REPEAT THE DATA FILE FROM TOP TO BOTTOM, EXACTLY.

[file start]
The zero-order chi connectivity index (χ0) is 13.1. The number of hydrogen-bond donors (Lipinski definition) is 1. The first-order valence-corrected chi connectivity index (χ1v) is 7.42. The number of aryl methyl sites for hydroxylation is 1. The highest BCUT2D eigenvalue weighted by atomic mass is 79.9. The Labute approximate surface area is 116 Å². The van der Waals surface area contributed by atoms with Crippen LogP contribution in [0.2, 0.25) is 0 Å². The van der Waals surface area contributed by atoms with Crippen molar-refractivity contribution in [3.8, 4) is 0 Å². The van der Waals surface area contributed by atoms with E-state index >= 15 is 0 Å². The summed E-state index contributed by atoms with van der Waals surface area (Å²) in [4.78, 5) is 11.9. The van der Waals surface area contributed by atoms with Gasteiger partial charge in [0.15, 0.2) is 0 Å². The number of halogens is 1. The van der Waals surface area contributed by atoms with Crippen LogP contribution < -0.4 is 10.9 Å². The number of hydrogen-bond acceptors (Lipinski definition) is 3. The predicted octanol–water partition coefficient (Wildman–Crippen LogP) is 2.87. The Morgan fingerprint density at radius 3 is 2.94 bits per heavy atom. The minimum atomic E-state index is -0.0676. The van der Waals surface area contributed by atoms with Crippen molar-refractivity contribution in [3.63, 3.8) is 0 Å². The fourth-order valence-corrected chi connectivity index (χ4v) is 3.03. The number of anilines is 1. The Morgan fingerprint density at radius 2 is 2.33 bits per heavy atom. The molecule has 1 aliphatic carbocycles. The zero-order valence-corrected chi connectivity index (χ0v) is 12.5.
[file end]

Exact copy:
The zero-order chi connectivity index (χ0) is 13.1. The number of hydrogen-bond donors (Lipinski definition) is 1. The first-order valence-corrected chi connectivity index (χ1v) is 7.42. The number of aryl methyl sites for hydroxylation is 1. The highest BCUT2D eigenvalue weighted by atomic mass is 79.9. The Labute approximate surface area is 116 Å². The van der Waals surface area contributed by atoms with Crippen LogP contribution in [0.2, 0.25) is 0 Å². The van der Waals surface area contributed by atoms with Crippen molar-refractivity contribution in [3.8, 4) is 0 Å². The van der Waals surface area contributed by atoms with E-state index >= 15 is 0 Å². The summed E-state index contributed by atoms with van der Waals surface area (Å²) in [4.78, 5) is 11.9. The van der Waals surface area contributed by atoms with Gasteiger partial charge in [0.15, 0.2) is 0 Å². The number of halogens is 1. The van der Waals surface area contributed by atoms with Crippen LogP contribution < -0.4 is 10.9 Å². The number of hydrogen-bond acceptors (Lipinski definition) is 3. The predicted octanol–water partition coefficient (Wildman–Crippen LogP) is 2.87. The Morgan fingerprint density at radius 3 is 2.94 bits per heavy atom. The minimum atomic E-state index is -0.0676. The van der Waals surface area contributed by atoms with Crippen molar-refractivity contribution in [3.63, 3.8) is 0 Å². The fourth-order valence-corrected chi connectivity index (χ4v) is 3.03. The number of anilines is 1. The Morgan fingerprint density at radius 2 is 2.33 bits per heavy atom. The molecule has 1 aliphatic carbocycles. The zero-order valence-corrected chi connectivity index (χ0v) is 12.5.